The Australian‘s Cut & Paste today on freedom of speech:
Urged on by Andrew Bolt and IPA! Mark Kenny, The Age, Monday:
URGED on by acerbic conservative commentator Andrew Bolt and the ultra-libertarian Institute of Public Affairs, the government has argued that nobody has a right not to be offended and that, in normal political and public discourse, unpleasant and potentially offensive arguments can be necessary.
Urged on by who? The Saturday Age, editorial, December 21, 2013:
THIS newspaper has long argued that the Racial Discrimination Act should be amended to rebalance it more towards free speech … we believe section 18C should be abolished. That section makes it unlawful to do something that “is reasonably likely, in all the circumstances, to offend, insult, humiliate or intimidate another person or group of people’’ on racial or ethnic grounds. It is … important to debate to what extent an enlightened democracy ought to tolerate repugnant speech, but The Saturday Age contends the section sets the bar too low, creating a form of “hurt feelings” test.
The Age, editorial, August 8, 2012:
RACE vilification laws were never meant to impinge on robust debate or ban obnoxious and ill-informed voices from the conversation. The line is fine, the judgments difficult, but our democracy can meet the challenge. The danger in the present framework is that in trying to protect tolerance and freedom, the legislation diminishes both.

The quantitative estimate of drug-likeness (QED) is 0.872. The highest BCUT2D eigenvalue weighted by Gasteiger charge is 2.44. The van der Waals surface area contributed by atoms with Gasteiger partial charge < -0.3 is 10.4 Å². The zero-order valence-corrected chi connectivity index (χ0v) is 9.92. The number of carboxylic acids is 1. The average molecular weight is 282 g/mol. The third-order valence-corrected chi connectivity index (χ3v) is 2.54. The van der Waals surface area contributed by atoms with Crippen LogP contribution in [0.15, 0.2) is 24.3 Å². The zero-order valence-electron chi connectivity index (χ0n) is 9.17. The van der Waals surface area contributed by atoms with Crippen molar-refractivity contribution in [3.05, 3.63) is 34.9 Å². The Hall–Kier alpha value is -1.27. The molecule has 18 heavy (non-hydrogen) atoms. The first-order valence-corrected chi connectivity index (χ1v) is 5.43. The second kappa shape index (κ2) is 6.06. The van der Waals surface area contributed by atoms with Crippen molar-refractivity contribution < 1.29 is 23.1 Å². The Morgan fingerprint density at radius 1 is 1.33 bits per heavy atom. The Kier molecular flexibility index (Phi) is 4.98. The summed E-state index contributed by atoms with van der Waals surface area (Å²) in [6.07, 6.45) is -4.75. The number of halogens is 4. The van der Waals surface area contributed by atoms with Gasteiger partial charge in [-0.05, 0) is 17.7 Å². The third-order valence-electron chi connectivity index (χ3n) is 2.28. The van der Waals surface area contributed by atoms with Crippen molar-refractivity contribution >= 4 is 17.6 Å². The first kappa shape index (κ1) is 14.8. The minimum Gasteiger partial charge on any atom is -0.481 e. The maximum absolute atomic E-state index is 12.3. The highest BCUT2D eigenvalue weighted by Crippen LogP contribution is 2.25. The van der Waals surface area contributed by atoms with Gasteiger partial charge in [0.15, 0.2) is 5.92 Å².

Jonathan Holmes, ABC online’s The Drum, September 30, 2011:
JUSTICE Bromberg’s interpretation of the Racial Discrimination Act, and his application of it to Bolt’s columns, strikes me as profoundly disturbing … this judgment reinforces all the concerns that its opponents had when the Keating government added Part 2A to the Racial Discrimination Act in 1995. It creates one particular area of public life where speech is regulated by tests that simply don’t apply anywhere else, and in which judges — never, for all their pontifications, friends of free speech — get to do the regulating.